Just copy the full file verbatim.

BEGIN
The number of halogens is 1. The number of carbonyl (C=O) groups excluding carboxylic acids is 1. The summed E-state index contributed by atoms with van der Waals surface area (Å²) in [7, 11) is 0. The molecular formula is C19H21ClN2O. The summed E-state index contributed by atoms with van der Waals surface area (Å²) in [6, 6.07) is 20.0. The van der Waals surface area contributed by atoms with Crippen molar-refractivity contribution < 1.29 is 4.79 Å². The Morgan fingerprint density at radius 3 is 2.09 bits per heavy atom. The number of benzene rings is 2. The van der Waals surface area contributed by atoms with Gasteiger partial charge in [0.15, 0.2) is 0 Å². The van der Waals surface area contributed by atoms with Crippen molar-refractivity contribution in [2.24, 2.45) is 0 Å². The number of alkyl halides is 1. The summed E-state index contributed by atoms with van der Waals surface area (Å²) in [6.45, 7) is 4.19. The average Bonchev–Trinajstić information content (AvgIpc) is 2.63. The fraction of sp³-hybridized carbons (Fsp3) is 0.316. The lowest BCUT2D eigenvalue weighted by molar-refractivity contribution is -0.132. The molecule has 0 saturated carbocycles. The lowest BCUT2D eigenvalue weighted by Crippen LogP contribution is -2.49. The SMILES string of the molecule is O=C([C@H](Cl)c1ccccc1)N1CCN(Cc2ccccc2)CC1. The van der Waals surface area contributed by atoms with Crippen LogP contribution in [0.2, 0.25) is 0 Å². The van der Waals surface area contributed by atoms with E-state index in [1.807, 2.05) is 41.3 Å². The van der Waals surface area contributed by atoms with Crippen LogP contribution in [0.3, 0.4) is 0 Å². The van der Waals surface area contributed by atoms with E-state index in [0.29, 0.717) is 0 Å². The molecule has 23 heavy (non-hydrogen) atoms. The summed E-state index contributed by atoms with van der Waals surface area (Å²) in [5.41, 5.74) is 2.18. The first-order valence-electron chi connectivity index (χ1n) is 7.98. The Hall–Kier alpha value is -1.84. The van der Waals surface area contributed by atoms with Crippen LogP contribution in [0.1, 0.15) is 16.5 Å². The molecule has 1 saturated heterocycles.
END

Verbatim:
The number of halogens is 1. The number of carbonyl (C=O) groups excluding carboxylic acids is 1. The summed E-state index contributed by atoms with van der Waals surface area (Å²) in [7, 11) is 0. The molecular formula is C19H21ClN2O. The summed E-state index contributed by atoms with van der Waals surface area (Å²) in [6, 6.07) is 20.0. The van der Waals surface area contributed by atoms with Crippen molar-refractivity contribution < 1.29 is 4.79 Å². The Morgan fingerprint density at radius 3 is 2.09 bits per heavy atom. The number of benzene rings is 2. The van der Waals surface area contributed by atoms with Gasteiger partial charge in [0.15, 0.2) is 0 Å². The van der Waals surface area contributed by atoms with Crippen molar-refractivity contribution in [2.24, 2.45) is 0 Å². The number of alkyl halides is 1. The summed E-state index contributed by atoms with van der Waals surface area (Å²) in [6.45, 7) is 4.19. The average Bonchev–Trinajstić information content (AvgIpc) is 2.63. The fraction of sp³-hybridized carbons (Fsp3) is 0.316. The lowest BCUT2D eigenvalue weighted by molar-refractivity contribution is -0.132. The molecule has 0 saturated carbocycles. The lowest BCUT2D eigenvalue weighted by Crippen LogP contribution is -2.49. The SMILES string of the molecule is O=C([C@H](Cl)c1ccccc1)N1CCN(Cc2ccccc2)CC1. The van der Waals surface area contributed by atoms with Crippen LogP contribution in [0.2, 0.25) is 0 Å². The van der Waals surface area contributed by atoms with E-state index in [1.807, 2.05) is 41.3 Å². The van der Waals surface area contributed by atoms with Crippen LogP contribution in [0.3, 0.4) is 0 Å². The van der Waals surface area contributed by atoms with E-state index in [0.29, 0.717) is 0 Å². The molecule has 23 heavy (non-hydrogen) atoms. The summed E-state index contributed by atoms with van der Waals surface area (Å²) in [5.41, 5.74) is 2.18. The first-order valence-electron chi connectivity index (χ1n) is 7.98. The Hall–Kier alpha value is -1.84. The van der Waals surface area contributed by atoms with Crippen LogP contribution in [0.1, 0.15) is 16.5 Å². The molecule has 1 saturated heterocycles.